A plus 1002 Sub-objective 2.8 – Given a scenario, implement methods for securing mobile devices.
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Welcome to ExamNotes by CertBlaster! This edition will examine A plus 1002 Sub-objective 2.8 which covers mobile device security and how various systems and features can be used to enhance device security. Let’s get started!
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Energy saving and security are combined when deploying screen lock technology. In previous sections, screen locks were covered as they related to workstations. Mobile devices are more prone to being compromised or lost. In either case, mobile devices need to have stricter access requirements such as biometric or behavioral security features. Here, we will explore the additional features offered by screen locks on mobile devices.
More and more smartphones are being produced with biometric security features such as a fingerprint scanner. The user configures the device by supplying a fingerprint sample during the initial setup or later on in the Settings, under Lock Screen, and choosing Fingerprint. Editing this setting will require entering a passcode in order to prevent unauthorized changes. Next, supply the fingerprint sample by tapping the home button for the capacitive type reader until there are enough samples to satisfy the software. Be sure to supply enough samples to allow slightly off-center finger placement.
When enabled, the fingerprint lock compares the electrical impulses generated from contact areas on the fingerprint ridges and non-contact areas of the spaces between the ridges. Optical reader technology uses high-resolution imaging to capture the fingerprint. Once captured, the fingerprint is analyzed for the fine details of the fingerprint, such as the lines and features, and is stored for comparison. This type of reader can be undermined by an accurate high-resolution image or even a correct 3D replica of the fingerprint on a fake fingertip.
While not specified in your A+ exam objectives, other biometric authentication methods include iris/retinal scanners and voice recognition.
The face lock relies on key facial features, captured by the device’s onboard camera, in order to grant or deny user access. Facial recognition software uses the geometry of key facial features in order to build a digital mathematical rendering of values represented in those features. Facial recognition uses values such as the distance between the eyes or the width of the nose. Distinguishing facial features are measured such as the cheekbones. Facial recognition software has come a long way and now can reliably compare an image to its database and provide a match. The software is less likely to be fooled by changes that would cause a human to improperly identify a face, such as a change in hair color, hair length, or even facial hair.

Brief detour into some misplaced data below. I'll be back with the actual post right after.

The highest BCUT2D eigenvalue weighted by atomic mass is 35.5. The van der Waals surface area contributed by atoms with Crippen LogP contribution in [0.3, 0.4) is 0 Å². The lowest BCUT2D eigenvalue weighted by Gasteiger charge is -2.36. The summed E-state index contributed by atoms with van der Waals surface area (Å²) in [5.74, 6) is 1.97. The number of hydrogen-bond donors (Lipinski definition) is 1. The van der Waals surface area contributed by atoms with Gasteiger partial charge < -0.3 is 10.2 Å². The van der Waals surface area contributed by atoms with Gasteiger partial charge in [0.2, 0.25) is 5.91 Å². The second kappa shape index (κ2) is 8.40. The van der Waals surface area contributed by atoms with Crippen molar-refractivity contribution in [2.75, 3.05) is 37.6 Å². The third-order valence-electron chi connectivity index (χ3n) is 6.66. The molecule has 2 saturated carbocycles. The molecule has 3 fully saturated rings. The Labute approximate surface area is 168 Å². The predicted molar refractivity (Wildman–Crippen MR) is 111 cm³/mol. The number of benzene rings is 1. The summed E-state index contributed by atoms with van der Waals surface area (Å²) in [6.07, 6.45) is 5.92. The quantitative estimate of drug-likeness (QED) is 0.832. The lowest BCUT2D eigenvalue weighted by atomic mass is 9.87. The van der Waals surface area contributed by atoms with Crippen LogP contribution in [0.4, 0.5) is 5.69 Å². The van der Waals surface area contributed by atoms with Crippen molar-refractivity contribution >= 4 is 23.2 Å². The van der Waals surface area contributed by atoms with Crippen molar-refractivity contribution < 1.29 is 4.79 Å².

Swipe lock technology stores a user-defined swipe pattern that will allow device access. This pattern can be as simple as a straight swipe in any direction or something more complex. It is recommended that the swipe pattern should be followed by a second form of authentication. Use either a passcode or facial recognition to fully access the device.
A passcode is an acceptable security method and it is best to use one that has at least 6 non-consecutive or non-adjacent numbers. This method is always stronger as a part of multifactor authentication when used with other methods.
In the event that the mobile device is lost or stolen, the capability to remotely delete all of the data on the device is extremely important to the device’s security. In most cases, the security measures described above will be sufficient to secure the data. When it is fairly certain that the device cannot be recovered or that the security measures will not withstand a breach, there is no choice but to clear all of the personal data from the device. This operation will return the device to its factory settings. The remote wipe program we use does not have the capability to clear data from SD cards that may be installed on the device. Some apps are capable of this feature and if this risk exists, select the remote software accordingly.
If a mobile device has been misplaced, all mobile operating systems support a degree of interactive device location. The Android Device Manager for the Android OS uses Google Maps and the location information last reported by the device in order to provide the last known location. In some cases, this may be sufficient to find the device by finding the last location and activating the ringer. This particular application allows the user to ring the device, lock it, or remotely wipe the personal data, returning the device to its out-of-the-box configuration. Remember that the remote wipe feature and the locator apps will not work if the service is powered off or has its SIM card removed.
Shown below is the Android Device Manager which has located a misplaced device on the map and is ringing the phone.
Device locator ring